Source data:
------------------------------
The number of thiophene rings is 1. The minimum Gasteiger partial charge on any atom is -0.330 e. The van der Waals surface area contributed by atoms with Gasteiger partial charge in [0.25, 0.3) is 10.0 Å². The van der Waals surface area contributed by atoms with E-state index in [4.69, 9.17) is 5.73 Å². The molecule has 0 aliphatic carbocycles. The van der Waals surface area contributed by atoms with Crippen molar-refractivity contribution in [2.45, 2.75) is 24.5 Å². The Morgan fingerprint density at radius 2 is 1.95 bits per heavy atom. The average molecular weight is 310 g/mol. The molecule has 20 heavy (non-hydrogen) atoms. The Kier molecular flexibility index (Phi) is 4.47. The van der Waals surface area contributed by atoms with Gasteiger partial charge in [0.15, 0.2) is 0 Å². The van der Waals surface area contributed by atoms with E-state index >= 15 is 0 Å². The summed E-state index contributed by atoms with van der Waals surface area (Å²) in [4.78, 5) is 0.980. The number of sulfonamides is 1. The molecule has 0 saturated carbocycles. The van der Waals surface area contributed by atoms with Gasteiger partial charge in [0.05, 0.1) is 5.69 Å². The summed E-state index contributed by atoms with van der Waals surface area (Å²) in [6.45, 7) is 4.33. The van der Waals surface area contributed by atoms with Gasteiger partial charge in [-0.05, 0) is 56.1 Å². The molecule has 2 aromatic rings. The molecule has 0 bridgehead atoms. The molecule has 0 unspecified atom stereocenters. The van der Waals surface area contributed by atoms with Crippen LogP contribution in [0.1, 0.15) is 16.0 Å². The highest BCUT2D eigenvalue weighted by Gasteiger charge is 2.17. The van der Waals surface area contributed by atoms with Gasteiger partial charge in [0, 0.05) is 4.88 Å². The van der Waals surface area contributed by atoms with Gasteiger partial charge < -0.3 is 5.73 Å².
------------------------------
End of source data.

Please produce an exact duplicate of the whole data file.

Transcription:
The number of thiophene rings is 1. The minimum Gasteiger partial charge on any atom is -0.330 e. The van der Waals surface area contributed by atoms with Gasteiger partial charge in [0.25, 0.3) is 10.0 Å². The van der Waals surface area contributed by atoms with E-state index in [4.69, 9.17) is 5.73 Å². The molecule has 0 aliphatic carbocycles. The van der Waals surface area contributed by atoms with Crippen molar-refractivity contribution in [2.45, 2.75) is 24.5 Å². The Morgan fingerprint density at radius 2 is 1.95 bits per heavy atom. The average molecular weight is 310 g/mol. The molecule has 20 heavy (non-hydrogen) atoms. The Kier molecular flexibility index (Phi) is 4.47. The van der Waals surface area contributed by atoms with Gasteiger partial charge in [0.15, 0.2) is 0 Å². The van der Waals surface area contributed by atoms with E-state index >= 15 is 0 Å². The summed E-state index contributed by atoms with van der Waals surface area (Å²) in [4.78, 5) is 0.980. The number of sulfonamides is 1. The molecule has 0 saturated carbocycles. The van der Waals surface area contributed by atoms with Gasteiger partial charge in [0.05, 0.1) is 5.69 Å². The summed E-state index contributed by atoms with van der Waals surface area (Å²) in [6.45, 7) is 4.33. The van der Waals surface area contributed by atoms with Gasteiger partial charge in [-0.05, 0) is 56.1 Å². The molecule has 2 aromatic rings. The molecule has 0 bridgehead atoms. The molecule has 0 unspecified atom stereocenters. The van der Waals surface area contributed by atoms with Crippen LogP contribution in [0.1, 0.15) is 16.0 Å². The highest BCUT2D eigenvalue weighted by Gasteiger charge is 2.17. The van der Waals surface area contributed by atoms with Gasteiger partial charge in [0, 0.05) is 4.88 Å². The van der Waals surface area contributed by atoms with Gasteiger partial charge < -0.3 is 5.73 Å².